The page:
Court acquits Christian man accused of Blasphemy in Pakistan after 10 years in Prison

A Christian man in Pakistan who was sentenced to life imprisonment for blasphemy has been acquitted by the Lahore High Court after spending ten years in prison. Imran Ghafur Masih was initially convicted under Pakistan's blasphemy laws. His release has been announced by the International Christian Concern (ICC). However, Masih is staying away from the public in order to avoid any future threat from Islamic extremists.

Lahore High Court reached the decision of Masih's release on December 15 to the amazement of his family. Imaran's brother, Naveed Masih could not contain his joy when he spoke to ICC. He said: "It is a day of resurrection for us. God has heard our cry and we are very thankful to him. It's a Christmas gift for us."

Imaran's accusation of blasphemy happened in 2009 when he wanted to burn some old books stacked in the bookshop his family runs. In the process of burning the old textbooks, he saw a book with Arabic writing. He asked his neighbor Hajji Liaquat Ali if he could burn the book and he agreed. However, that advice he took from his neighbor did not turn out well as Ali took the book out of the fire when it has burnt half way. Furthermore, he accused him of burning a Quran which was considered a blasphemy in the town.

Imaran's family linked Ali's action to his desire to take over the storefront which had the familys bookshop at Hajweri town, located in Faisalabad. This would enable him to expand his building materials business which was located next door. Ali spread the news of Imran burning a Quran to local mosques and in the community using public address systems.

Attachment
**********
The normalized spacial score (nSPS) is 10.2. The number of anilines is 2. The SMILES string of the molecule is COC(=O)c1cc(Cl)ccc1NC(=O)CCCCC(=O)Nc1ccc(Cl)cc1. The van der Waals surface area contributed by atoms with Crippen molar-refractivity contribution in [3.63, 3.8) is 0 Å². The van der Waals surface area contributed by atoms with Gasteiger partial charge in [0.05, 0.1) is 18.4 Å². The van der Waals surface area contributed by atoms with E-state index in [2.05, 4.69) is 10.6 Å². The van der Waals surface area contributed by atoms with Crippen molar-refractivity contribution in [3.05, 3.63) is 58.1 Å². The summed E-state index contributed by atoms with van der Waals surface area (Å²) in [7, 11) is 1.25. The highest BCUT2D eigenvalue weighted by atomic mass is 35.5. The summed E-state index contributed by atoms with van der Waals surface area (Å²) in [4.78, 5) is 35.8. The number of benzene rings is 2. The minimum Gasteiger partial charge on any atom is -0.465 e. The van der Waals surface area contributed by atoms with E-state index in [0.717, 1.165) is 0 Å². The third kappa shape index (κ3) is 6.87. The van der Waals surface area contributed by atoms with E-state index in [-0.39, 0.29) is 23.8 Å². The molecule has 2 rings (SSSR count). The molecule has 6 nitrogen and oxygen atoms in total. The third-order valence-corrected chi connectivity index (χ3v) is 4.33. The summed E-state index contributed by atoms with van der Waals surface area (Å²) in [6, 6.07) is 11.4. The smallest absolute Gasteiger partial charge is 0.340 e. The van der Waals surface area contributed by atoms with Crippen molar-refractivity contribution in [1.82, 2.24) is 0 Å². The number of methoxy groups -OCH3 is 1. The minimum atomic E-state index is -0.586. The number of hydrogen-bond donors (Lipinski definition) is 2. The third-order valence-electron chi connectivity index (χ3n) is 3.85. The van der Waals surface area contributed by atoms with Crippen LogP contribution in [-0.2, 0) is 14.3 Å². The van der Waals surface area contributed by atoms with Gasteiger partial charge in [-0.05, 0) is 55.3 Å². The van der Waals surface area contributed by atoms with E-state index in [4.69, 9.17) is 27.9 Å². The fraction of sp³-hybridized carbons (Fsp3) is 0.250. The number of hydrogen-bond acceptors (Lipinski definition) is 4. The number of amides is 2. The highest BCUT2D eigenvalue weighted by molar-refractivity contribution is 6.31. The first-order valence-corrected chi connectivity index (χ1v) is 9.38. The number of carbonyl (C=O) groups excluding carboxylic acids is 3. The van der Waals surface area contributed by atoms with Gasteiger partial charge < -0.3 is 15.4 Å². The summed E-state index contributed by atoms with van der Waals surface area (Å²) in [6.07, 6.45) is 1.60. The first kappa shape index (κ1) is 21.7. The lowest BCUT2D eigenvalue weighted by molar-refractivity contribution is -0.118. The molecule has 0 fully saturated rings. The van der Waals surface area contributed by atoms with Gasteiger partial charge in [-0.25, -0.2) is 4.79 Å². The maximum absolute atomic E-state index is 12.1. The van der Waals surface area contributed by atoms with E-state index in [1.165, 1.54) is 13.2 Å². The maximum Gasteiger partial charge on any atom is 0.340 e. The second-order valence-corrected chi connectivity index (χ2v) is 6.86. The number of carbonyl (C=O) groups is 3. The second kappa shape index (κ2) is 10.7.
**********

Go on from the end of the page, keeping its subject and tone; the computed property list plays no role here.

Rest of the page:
This led to a mob of about 400 Muslims storming Imrans home where they attacked him, his father, and his brother. However, the police came to the scene and took Imran into custody. At the police station, a mob of about 1,000 Muslims reportedly converged and chanted "Hang him who disgraces the Holy Quran Christians are dogs. Imran is a dog." 

In order pacify the mob, the police charged Imran with blasphemy and handed out copies of the charges to the mob. Consequently, the Sessions Court of Faisalaband sentenced Imran to life in prison and a fine of 100,000 rupees in January 2010. These charges were made under Sections 295-A and 295-B of Pakistan's blasphemy laws. 

For the past ten years, Imran's case was appealed to the Lahore High Court. However, it has been postponed about 70 times. Imrans lawyer stated that the appeal passed through the offices of at least 10 justices. 

False accusations of blasphemy are very rampant in Pakistan. Often, they are spurred by religious hatred or personal vendettas. According to reports, 24 Christians are presently imprisoned on blasphemy charges in the country.

ICC's Regional Manager for South Asia, William Stark has released a statement on the release of Imran Masih. He said, "We here at International Christian Concern are happy to see Imran Masih finally acquitted and released after more than 10 years in prison. It is great to see such a prolonged blasphemy case justly resolved at the High Court level in Pakistan." 

"However, we remain deeply concerned for the safety of Imran and his family. Extremists in Pakistan are known to target individuals accused of religious crimes, like blasphemy, even after they have been acquitted.

"The abuse of Pakistan's blasphemy laws must be curbed and false allegations must be rooted out and punished. Too often these laws have been a tool in the hands of extremists seeking to stir up religiously motivated violence against minorities. Without reform, religious minorities will continue to face false blasphemy accusations and the violence that often accompanies these accusations."

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